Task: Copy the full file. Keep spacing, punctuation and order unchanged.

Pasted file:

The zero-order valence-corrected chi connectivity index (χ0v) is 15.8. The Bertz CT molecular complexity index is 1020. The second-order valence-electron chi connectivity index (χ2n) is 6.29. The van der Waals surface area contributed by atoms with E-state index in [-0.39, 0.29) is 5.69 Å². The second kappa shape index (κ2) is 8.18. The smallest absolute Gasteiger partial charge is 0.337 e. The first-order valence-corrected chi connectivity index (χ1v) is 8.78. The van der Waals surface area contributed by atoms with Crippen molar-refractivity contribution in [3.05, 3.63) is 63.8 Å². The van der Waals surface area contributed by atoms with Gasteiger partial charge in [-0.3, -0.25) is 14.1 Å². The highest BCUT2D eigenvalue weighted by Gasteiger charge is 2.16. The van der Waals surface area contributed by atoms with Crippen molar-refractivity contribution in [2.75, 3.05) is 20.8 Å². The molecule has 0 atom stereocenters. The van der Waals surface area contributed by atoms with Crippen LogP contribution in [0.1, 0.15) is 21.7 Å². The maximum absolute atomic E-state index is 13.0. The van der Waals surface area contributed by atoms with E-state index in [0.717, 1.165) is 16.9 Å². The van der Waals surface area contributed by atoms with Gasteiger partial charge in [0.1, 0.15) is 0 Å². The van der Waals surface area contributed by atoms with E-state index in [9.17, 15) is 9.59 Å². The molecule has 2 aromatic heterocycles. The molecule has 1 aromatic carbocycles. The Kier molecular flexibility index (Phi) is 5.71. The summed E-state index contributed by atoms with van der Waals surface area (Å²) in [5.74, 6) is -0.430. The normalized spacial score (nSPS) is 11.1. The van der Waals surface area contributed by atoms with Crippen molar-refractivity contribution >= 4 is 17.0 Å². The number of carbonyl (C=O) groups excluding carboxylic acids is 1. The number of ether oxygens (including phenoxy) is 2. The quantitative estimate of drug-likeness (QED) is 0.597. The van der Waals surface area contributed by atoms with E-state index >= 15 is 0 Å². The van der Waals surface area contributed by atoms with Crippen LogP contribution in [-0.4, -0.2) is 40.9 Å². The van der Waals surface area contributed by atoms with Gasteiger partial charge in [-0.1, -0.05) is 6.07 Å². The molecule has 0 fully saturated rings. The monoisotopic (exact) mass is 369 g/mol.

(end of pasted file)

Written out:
The zero-order valence-corrected chi connectivity index (χ0v) is 15.8. The Bertz CT molecular complexity index is 1020. The second-order valence-electron chi connectivity index (χ2n) is 6.29. The van der Waals surface area contributed by atoms with E-state index in [-0.39, 0.29) is 5.69 Å². The second kappa shape index (κ2) is 8.18. The smallest absolute Gasteiger partial charge is 0.337 e. The first-order valence-corrected chi connectivity index (χ1v) is 8.78. The van der Waals surface area contributed by atoms with Crippen molar-refractivity contribution in [3.05, 3.63) is 63.8 Å². The van der Waals surface area contributed by atoms with Gasteiger partial charge in [-0.3, -0.25) is 14.1 Å². The highest BCUT2D eigenvalue weighted by Gasteiger charge is 2.16. The van der Waals surface area contributed by atoms with Crippen molar-refractivity contribution in [2.75, 3.05) is 20.8 Å². The molecule has 0 atom stereocenters. The van der Waals surface area contributed by atoms with Crippen LogP contribution in [0.1, 0.15) is 21.7 Å². The maximum absolute atomic E-state index is 13.0. The van der Waals surface area contributed by atoms with E-state index in [0.717, 1.165) is 16.9 Å². The van der Waals surface area contributed by atoms with Gasteiger partial charge in [0.1, 0.15) is 0 Å². The van der Waals surface area contributed by atoms with E-state index in [9.17, 15) is 9.59 Å². The molecule has 2 aromatic heterocycles. The molecule has 1 aromatic carbocycles. The Kier molecular flexibility index (Phi) is 5.71. The summed E-state index contributed by atoms with van der Waals surface area (Å²) in [5.74, 6) is -0.430. The normalized spacial score (nSPS) is 11.1. The van der Waals surface area contributed by atoms with Crippen molar-refractivity contribution >= 4 is 17.0 Å². The number of carbonyl (C=O) groups excluding carboxylic acids is 1. The number of ether oxygens (including phenoxy) is 2. The quantitative estimate of drug-likeness (QED) is 0.597. The van der Waals surface area contributed by atoms with E-state index >= 15 is 0 Å². The van der Waals surface area contributed by atoms with Crippen LogP contribution in [-0.4, -0.2) is 40.9 Å². The van der Waals surface area contributed by atoms with Gasteiger partial charge in [-0.1, -0.05) is 6.07 Å². The molecule has 0 fully saturated rings. The monoisotopic (exact) mass is 369 g/mol.